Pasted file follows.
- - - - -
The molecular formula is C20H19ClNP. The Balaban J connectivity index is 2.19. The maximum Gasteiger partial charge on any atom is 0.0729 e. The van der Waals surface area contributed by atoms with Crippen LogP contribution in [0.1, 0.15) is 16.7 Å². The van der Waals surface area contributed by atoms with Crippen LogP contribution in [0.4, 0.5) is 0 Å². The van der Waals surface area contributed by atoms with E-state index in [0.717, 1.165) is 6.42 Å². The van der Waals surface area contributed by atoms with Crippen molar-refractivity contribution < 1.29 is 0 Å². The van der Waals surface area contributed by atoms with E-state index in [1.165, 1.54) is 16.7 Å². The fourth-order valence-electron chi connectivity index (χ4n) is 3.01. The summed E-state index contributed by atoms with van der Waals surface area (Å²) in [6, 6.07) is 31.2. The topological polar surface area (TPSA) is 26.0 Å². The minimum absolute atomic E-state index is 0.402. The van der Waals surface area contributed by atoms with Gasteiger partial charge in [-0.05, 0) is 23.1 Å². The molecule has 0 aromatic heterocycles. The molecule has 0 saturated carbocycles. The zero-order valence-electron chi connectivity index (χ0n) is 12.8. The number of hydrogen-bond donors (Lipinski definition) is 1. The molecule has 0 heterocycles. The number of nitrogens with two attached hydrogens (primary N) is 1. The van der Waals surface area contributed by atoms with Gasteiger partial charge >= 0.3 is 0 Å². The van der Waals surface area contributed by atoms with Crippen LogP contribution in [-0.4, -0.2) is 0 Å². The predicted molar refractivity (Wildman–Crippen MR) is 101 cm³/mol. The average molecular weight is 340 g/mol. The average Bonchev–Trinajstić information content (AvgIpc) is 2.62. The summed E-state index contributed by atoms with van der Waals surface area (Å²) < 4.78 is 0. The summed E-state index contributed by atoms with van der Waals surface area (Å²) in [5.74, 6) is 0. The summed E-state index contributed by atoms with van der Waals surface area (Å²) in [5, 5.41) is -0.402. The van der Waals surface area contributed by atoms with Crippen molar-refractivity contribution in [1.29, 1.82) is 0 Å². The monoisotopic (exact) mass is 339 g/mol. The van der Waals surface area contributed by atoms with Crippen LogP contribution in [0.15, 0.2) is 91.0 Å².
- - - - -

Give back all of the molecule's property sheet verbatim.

The molecular formula is C20H19ClNP. The Balaban J connectivity index is 2.19. The maximum Gasteiger partial charge on any atom is 0.0729 e. The van der Waals surface area contributed by atoms with Crippen LogP contribution in [0.1, 0.15) is 16.7 Å². The van der Waals surface area contributed by atoms with Crippen LogP contribution in [0.4, 0.5) is 0 Å². The van der Waals surface area contributed by atoms with E-state index in [0.717, 1.165) is 6.42 Å². The van der Waals surface area contributed by atoms with Crippen molar-refractivity contribution < 1.29 is 0 Å². The van der Waals surface area contributed by atoms with E-state index in [1.165, 1.54) is 16.7 Å². The fourth-order valence-electron chi connectivity index (χ4n) is 3.01. The summed E-state index contributed by atoms with van der Waals surface area (Å²) in [6, 6.07) is 31.2. The topological polar surface area (TPSA) is 26.0 Å². The minimum absolute atomic E-state index is 0.402. The van der Waals surface area contributed by atoms with Gasteiger partial charge in [-0.05, 0) is 23.1 Å². The molecule has 0 aromatic heterocycles. The molecule has 0 saturated carbocycles. The zero-order valence-electron chi connectivity index (χ0n) is 12.8. The number of hydrogen-bond donors (Lipinski definition) is 1. The molecule has 0 heterocycles. The number of nitrogens with two attached hydrogens (primary N) is 1. The van der Waals surface area contributed by atoms with Gasteiger partial charge >= 0.3 is 0 Å². The van der Waals surface area contributed by atoms with Crippen LogP contribution in [-0.4, -0.2) is 0 Å². The predicted molar refractivity (Wildman–Crippen MR) is 101 cm³/mol. The average molecular weight is 340 g/mol. The average Bonchev–Trinajstić information content (AvgIpc) is 2.62. The summed E-state index contributed by atoms with van der Waals surface area (Å²) < 4.78 is 0. The summed E-state index contributed by atoms with van der Waals surface area (Å²) in [5.74, 6) is 0. The summed E-state index contributed by atoms with van der Waals surface area (Å²) in [5, 5.41) is -0.402. The van der Waals surface area contributed by atoms with Crippen molar-refractivity contribution in [1.29, 1.82) is 0 Å². The monoisotopic (exact) mass is 339 g/mol. The van der Waals surface area contributed by atoms with Crippen LogP contribution in [0.15, 0.2) is 91.0 Å².